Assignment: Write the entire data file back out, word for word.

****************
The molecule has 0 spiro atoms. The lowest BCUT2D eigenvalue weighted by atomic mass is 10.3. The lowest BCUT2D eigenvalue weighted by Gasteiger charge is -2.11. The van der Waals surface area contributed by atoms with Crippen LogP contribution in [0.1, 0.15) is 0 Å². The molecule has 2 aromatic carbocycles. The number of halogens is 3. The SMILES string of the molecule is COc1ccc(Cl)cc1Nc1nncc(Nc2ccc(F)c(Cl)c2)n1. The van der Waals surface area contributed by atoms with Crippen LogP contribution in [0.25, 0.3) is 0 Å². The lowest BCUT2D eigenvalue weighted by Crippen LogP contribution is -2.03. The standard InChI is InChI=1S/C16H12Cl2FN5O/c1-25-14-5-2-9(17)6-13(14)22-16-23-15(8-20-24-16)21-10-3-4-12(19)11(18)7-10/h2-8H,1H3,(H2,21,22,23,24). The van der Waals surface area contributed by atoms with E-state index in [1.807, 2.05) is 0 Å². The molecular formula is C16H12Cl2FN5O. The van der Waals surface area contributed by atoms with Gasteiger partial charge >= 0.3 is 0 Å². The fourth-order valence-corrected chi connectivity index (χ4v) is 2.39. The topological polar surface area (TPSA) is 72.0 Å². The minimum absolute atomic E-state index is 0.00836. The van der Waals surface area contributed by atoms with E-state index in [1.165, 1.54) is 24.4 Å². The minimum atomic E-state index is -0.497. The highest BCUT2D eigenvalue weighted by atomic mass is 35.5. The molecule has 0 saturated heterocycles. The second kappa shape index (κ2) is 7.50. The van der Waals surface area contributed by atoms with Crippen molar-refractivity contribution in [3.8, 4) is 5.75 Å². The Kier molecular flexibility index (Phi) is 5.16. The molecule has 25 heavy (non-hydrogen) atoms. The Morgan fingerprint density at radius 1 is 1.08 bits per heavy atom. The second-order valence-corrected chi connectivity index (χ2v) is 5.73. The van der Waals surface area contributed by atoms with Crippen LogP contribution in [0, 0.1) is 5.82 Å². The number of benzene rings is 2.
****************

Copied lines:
The molecule has 0 spiro atoms. The lowest BCUT2D eigenvalue weighted by atomic mass is 10.3. The lowest BCUT2D eigenvalue weighted by Gasteiger charge is -2.11. The van der Waals surface area contributed by atoms with Crippen LogP contribution in [0.1, 0.15) is 0 Å². The molecule has 2 aromatic carbocycles. The number of halogens is 3. The SMILES string of the molecule is COc1ccc(Cl)cc1Nc1nncc(Nc2ccc(F)c(Cl)c2)n1. The van der Waals surface area contributed by atoms with Crippen LogP contribution in [0.25, 0.3) is 0 Å². The lowest BCUT2D eigenvalue weighted by Crippen LogP contribution is -2.03. The standard InChI is InChI=1S/C16H12Cl2FN5O/c1-25-14-5-2-9(17)6-13(14)22-16-23-15(8-20-24-16)21-10-3-4-12(19)11(18)7-10/h2-8H,1H3,(H2,21,22,23,24). The van der Waals surface area contributed by atoms with E-state index in [1.807, 2.05) is 0 Å². The molecular formula is C16H12Cl2FN5O. The van der Waals surface area contributed by atoms with Gasteiger partial charge >= 0.3 is 0 Å². The fourth-order valence-corrected chi connectivity index (χ4v) is 2.39. The topological polar surface area (TPSA) is 72.0 Å². The minimum absolute atomic E-state index is 0.00836. The van der Waals surface area contributed by atoms with E-state index in [1.165, 1.54) is 24.4 Å². The minimum atomic E-state index is -0.497. The highest BCUT2D eigenvalue weighted by atomic mass is 35.5. The molecule has 0 saturated heterocycles. The second kappa shape index (κ2) is 7.50. The van der Waals surface area contributed by atoms with Crippen molar-refractivity contribution in [3.8, 4) is 5.75 Å². The Kier molecular flexibility index (Phi) is 5.16. The molecule has 25 heavy (non-hydrogen) atoms. The Morgan fingerprint density at radius 1 is 1.08 bits per heavy atom. The second-order valence-corrected chi connectivity index (χ2v) is 5.73. The van der Waals surface area contributed by atoms with Crippen LogP contribution in [0, 0.1) is 5.82 Å². The number of benzene rings is 2.